I strongly believe that now is an appropriate time to revisit the asset allocation of all portfolios that contain large allocations to bonds, especially NFP portfolios that often have bonds there for slightly different reasons than traditional tax paying portfolios. This is because the assumptions and inputs into the models used in the past decade, or more, especially in relation to likely returns from cash and, in particular, bonds probably have changed since then. It may also be the case that the return assumptions  may  no  longer  be  appropriate  for  these  portfolios  going  forward  due  to  the methodology used by the advisors at the time. There are a number of different ways of forming the risk and return assumptions based on client directions / needs but almost without exception they are backwards looking on the basis that that is the only way that objective numbers can be created. This is most especially the case if a secular market trend (such as that which has existed for bonds for more than a quarter of a century) has a high probability of being reversed in the near term.

To illustrate why I advocate a slightly different (and possibly less scientific but I would argue more relevant) approach at this time it is important to understand where we are in the very long term inflation / interest rate cycle which was extended due to the impact of the GFC. The chart below shows the peak in interest rates in the 1980’s, and the subsequent fall since then which was accompanied by a fall in inflation (a global phenomenon). It also shows the renewed fall after the GFC in 2008/09 to historically low rates after appearing to bottom in the mid 2000’s.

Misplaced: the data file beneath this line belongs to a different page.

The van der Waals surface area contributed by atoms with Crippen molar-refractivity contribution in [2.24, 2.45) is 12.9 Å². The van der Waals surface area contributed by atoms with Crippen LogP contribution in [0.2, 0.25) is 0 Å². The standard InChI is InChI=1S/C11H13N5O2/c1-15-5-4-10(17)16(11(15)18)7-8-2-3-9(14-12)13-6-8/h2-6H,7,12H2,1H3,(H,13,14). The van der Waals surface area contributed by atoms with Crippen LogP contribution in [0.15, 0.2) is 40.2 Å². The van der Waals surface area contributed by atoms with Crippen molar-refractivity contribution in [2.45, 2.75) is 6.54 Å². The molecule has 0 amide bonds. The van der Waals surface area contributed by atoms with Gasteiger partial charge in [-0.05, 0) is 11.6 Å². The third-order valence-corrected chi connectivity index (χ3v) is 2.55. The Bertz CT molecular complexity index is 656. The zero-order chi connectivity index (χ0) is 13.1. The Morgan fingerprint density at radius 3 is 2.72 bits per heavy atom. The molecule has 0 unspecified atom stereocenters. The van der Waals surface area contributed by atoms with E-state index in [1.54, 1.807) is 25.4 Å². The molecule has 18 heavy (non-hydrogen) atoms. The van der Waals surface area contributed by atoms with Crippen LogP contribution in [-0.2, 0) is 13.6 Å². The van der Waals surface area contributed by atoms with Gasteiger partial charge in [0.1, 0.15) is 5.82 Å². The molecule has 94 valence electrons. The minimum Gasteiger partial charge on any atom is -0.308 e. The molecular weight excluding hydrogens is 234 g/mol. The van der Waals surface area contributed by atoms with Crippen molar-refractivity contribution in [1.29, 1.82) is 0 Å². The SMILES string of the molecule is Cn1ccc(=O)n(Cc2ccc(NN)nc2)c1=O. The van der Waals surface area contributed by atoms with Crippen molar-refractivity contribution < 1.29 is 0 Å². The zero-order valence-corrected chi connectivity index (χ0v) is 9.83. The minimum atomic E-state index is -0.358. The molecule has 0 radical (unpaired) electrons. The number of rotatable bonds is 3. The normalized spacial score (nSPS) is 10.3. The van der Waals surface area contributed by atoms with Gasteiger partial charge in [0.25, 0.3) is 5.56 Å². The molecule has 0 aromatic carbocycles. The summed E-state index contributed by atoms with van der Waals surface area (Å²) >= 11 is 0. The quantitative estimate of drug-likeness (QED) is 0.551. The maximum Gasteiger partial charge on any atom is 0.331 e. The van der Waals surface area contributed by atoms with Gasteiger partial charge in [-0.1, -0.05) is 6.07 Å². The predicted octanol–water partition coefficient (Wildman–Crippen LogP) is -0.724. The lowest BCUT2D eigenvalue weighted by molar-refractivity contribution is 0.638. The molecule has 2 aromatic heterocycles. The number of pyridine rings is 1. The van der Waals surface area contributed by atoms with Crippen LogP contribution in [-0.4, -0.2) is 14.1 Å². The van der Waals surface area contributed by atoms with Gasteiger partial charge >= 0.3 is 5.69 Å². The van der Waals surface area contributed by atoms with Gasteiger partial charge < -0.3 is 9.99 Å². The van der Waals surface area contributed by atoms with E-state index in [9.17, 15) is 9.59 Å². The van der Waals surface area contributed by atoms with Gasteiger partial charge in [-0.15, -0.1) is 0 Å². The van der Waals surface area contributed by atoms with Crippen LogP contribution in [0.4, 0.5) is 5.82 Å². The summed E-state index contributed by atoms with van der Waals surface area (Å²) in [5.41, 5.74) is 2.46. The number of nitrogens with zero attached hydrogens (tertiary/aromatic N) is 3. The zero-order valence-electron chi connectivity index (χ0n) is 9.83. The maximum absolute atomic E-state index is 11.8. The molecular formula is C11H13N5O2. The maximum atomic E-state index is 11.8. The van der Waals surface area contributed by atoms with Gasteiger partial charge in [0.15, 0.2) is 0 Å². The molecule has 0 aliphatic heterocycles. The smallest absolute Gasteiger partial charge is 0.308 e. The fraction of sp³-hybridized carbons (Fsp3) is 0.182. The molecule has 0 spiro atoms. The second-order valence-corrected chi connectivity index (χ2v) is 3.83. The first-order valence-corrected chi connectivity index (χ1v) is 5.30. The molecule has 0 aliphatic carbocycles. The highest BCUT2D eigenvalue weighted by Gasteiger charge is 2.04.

Given interest rates in many offshore countries are now around zero (and below in parts of Europe) and the global economy is starting to emerge from the ravages of the GFC, it is a reasonable assumption that both the current low levels of inflation and interest rates cannot continue for much longer (at least in terms of the time frames relevant for looking at asset allocation decisions).

In addition, the election of Donald Trump to the Presidency of the USA (happening as I write this) has the potential to be a substantial game changer for inflation and interest rates in the US, and then across developed economies, if his apparent policies of substantial unfunded fiscal expansion are carried out. This would be very pro-growth and pro-inflation which would push global interest rates back up. At almost any other time in an economic cycle it would be seen as irresponsible and negative by markets, but in the current post GFC world it could be the equivalent of the “New Deal” in the 1930’s which helped stimulate the US economy out of the great depression. The risk is the apparent policies in regard to international trade have the potential to have precisely the opposite effect, so at this stage all that can be said about the changes in the USA is that they have the potential to be very negative for bonds at a time when other forces are already stacking up to be negative for bonds (i.e. potential for interest rates to rise).